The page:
The next passage, however, goes deeper into the matter — and is mighty acute and critical. — "For the book itself," says the worthy author, I deny that it is a seditious performance. — That it is a mischievous publication I know — the errors which it contains being especially dangerous at this time;" — and, therefore, he says, he came forward to claim and to suppress it — which he would not have done had it appeared in a quiet state of the public mind. Now, nothing, we admit, can be more amiable than this solicitude for the public safety — and not many things more heroic than the self-sacrifice that is here made for its sake. Yet we cannot help expressing our conviction, that the sacrifice was not at all necessary — and our doubts as to the absolute sincerity of these lofty professions. With all due respect to the learned author, we beg leave to offer it as our opinion, that his book is seditious — and that it is not at all mischievous. The criterion of sedition, is the intention to excite discontent and disaffection; — and it is impossible to read a page of it, without being satisfied that this was the sole aim and object of its ingenious author. But it is not in the least mischievous — for it is by far too silly to produce the slightest effect on any human being. Indeed, the more we look at it, the more we are astonished at its extreme innocence in this way. Candidly speaking, we really think it is considerably more tame and stupid than any thing we ever read; and, so far from being what was to be expected from a well educated young man of twenty-one, we are quite sure, that there are many patriotic misses of fourteen, who could produce something much more spirited and sensible as a holiday exercise. However, to set the worthy author's heart at ease, about the mischief it may be doing in the country, and to console him under the unlucky miscarriage of his praiseworthy endeavours to suppress so seducing and dangerous a publication, we think it right to assure him, that we never happened to hear it mentioned, except as a matter of pleasantry; and that we rather think it never was surmised before, that it had been published with any hope of promoting the interests of rebellion by its tenets or its eloquence. On the contrary, we honestly believe, that the publishers had nothing more in view than to make the author ridiculous, by its extreme silliness, and by the curious contrast between its extravagant republicanism and the other more profitable extravagances in which he has lately indulged. The state of the public mind may thus have been rendered something gayer by its appearance; but we think, we can answer for it, that it has not become a bit more disloyal. Mr. Southey, we are afraid, will not take our word for these consolatory truths; but, if he will ask any intrepid friend he has, we are persuaded he will find that our statement may be perfectly relied on.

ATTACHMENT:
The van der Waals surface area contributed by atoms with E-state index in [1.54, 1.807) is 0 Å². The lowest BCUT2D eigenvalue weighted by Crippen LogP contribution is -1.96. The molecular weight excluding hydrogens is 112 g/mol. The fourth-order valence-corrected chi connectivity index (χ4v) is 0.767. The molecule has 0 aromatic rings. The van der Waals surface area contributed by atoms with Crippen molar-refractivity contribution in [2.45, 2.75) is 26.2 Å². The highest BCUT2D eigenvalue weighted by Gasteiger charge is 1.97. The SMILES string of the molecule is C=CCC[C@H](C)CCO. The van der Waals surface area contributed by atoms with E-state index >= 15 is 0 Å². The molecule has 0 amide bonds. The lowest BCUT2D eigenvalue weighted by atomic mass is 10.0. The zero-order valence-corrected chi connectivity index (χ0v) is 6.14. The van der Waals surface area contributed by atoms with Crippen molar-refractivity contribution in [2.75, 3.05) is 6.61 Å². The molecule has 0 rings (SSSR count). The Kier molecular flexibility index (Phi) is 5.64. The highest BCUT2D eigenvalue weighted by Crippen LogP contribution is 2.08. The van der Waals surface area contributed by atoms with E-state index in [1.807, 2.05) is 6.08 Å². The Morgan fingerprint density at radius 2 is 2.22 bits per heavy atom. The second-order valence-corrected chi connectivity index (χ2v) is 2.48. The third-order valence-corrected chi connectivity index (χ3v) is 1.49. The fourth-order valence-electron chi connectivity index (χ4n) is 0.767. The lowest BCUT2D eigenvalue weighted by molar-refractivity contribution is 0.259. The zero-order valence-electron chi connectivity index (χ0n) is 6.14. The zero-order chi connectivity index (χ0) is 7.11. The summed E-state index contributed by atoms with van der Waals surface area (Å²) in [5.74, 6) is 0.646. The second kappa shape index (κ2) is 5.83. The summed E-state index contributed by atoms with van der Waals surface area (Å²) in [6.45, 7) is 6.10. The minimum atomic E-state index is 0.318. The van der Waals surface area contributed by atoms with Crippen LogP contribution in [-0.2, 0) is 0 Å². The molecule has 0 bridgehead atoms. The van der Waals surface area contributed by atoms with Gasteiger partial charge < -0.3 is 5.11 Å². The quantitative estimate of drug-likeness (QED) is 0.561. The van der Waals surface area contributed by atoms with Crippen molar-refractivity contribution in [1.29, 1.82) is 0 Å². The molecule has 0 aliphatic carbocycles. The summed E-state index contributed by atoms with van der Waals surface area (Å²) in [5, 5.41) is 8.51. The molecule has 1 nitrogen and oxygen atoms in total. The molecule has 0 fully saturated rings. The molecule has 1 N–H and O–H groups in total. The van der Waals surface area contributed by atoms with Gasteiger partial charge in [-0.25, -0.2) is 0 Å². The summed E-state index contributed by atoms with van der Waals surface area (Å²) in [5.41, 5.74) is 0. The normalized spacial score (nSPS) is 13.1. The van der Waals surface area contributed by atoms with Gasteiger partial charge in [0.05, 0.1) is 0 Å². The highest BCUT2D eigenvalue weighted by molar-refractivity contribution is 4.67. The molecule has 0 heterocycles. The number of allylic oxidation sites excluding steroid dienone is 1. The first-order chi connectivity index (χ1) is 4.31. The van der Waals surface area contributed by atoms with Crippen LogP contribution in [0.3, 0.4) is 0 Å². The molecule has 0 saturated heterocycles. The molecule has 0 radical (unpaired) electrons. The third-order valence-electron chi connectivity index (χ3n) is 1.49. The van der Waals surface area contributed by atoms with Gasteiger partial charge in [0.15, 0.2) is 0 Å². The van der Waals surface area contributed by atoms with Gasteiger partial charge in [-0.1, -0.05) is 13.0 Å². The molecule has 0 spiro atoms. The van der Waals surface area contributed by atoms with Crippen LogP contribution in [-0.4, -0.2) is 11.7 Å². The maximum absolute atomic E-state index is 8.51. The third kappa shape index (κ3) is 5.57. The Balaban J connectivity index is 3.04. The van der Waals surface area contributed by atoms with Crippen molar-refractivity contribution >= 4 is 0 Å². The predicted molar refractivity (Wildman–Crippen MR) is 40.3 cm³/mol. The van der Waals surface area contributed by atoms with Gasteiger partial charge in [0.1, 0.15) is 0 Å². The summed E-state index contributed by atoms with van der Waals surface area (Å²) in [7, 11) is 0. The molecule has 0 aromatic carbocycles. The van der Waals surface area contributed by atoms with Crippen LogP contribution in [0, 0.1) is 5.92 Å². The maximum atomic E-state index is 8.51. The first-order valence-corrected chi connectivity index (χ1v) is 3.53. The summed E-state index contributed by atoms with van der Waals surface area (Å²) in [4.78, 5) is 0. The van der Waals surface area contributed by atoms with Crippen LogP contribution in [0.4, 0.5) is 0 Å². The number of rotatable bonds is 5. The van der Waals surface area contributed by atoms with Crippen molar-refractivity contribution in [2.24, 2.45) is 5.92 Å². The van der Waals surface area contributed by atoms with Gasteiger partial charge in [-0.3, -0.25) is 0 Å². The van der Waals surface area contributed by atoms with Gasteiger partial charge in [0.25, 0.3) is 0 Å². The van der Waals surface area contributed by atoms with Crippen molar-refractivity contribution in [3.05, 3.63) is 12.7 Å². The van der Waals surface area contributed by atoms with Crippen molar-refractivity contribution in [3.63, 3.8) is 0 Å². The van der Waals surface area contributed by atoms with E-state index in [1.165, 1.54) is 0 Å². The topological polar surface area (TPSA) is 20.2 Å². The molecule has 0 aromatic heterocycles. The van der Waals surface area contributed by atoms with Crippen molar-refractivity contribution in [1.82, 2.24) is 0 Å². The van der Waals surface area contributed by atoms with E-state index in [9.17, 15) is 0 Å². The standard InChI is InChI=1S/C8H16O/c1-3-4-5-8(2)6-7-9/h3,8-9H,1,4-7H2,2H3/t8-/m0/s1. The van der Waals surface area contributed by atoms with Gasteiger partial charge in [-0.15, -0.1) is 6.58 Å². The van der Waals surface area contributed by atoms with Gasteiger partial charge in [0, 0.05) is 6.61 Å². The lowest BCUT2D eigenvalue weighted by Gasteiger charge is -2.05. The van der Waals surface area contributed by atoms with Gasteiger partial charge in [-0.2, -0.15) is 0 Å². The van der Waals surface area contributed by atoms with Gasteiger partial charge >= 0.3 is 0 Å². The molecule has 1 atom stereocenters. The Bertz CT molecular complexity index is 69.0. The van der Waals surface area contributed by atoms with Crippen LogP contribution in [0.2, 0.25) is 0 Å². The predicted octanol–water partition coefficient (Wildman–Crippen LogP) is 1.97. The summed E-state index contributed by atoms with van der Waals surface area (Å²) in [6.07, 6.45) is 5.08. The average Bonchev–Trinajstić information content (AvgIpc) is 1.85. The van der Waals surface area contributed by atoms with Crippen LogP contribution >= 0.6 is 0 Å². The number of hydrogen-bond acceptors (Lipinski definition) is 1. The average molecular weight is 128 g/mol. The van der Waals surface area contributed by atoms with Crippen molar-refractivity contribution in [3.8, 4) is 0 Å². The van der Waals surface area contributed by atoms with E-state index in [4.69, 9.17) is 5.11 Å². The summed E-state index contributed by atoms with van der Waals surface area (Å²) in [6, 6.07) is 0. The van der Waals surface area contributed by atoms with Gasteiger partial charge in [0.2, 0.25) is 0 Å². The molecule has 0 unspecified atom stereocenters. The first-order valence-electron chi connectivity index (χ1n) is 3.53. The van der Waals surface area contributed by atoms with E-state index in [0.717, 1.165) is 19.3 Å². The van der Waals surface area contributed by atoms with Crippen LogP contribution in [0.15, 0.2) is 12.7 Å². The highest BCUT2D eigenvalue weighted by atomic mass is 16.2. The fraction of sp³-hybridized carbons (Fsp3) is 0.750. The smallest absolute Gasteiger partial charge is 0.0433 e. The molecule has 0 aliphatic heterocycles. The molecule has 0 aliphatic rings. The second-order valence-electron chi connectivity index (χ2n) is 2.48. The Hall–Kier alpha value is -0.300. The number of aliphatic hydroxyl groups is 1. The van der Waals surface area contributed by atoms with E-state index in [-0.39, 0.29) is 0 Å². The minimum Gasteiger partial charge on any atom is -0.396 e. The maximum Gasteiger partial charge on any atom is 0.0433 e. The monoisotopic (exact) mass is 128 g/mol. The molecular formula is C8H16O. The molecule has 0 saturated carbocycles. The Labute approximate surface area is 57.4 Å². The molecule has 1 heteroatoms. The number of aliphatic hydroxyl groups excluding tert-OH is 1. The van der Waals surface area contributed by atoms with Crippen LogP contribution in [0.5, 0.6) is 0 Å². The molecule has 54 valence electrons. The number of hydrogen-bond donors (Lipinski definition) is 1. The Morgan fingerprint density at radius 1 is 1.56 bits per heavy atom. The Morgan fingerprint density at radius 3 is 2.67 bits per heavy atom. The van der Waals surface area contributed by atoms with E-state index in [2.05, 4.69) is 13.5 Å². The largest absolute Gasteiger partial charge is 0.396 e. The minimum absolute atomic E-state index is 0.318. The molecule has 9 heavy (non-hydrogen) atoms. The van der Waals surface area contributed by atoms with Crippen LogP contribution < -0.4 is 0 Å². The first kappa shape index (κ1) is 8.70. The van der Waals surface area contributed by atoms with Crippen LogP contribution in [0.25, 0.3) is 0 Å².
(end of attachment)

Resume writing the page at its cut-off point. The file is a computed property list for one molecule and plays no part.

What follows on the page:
The next proposition in the Letter, we confess, startled us not a little. To extenuate the guilt of having written, and wished to publish such a performance as Wat Tyler in 1794, the learned author assures us, that, "at that time, republicanism was confined to a very small number of the educated classes." This, we suppose, is meant for poetry — for, as sober prose, it is altogether incomprehensible. What! — republicanism confined to a very few, and of the educated classes, in 1794, — when the land was full of the disciples of Payne and Godwin — when the societies of Friends of the People, and the Corresponding Societies, and the British Convention, and the United Irishmen, had extended their lights into every corner of the land, and when scarcely a village was to he found, that did not send delegates to these Associations, and receive from them the refreshment of some apostolic mission or itinerant lecture! — If ever there was a time when republican and revolutionary doctrines were extensively diffused in this country, and had reached at least as low as the whole reading classes it contains, it was in the year 1794, when the French Republic was in the meridian of its most insane and triumphant exaltation, and the signal successes of its votaries had given an air of fascination even to their greatest enormities. We really believe there is not an alarmist now in the kingdom, except the Poet-Laureate himself, who would have the courage to insinuate, that there is more republicanism in England at this moment than there was in 1794. The cause was then new, and triumphant, and terrible — now it is stale, disgraced, and contemptible; — all the reasonings by which it was then so plausibly supported, have since been refuted, not only by better reasonings, but by large, long, and most mortifying experience; and, unless it be the extraordinary fascination of Wat Tyler, and the lucubrations of Messrs Spence and Evans, we are really at a loss to conjecture, by what circumstances it should be supposed to have been again restored to favour and credit.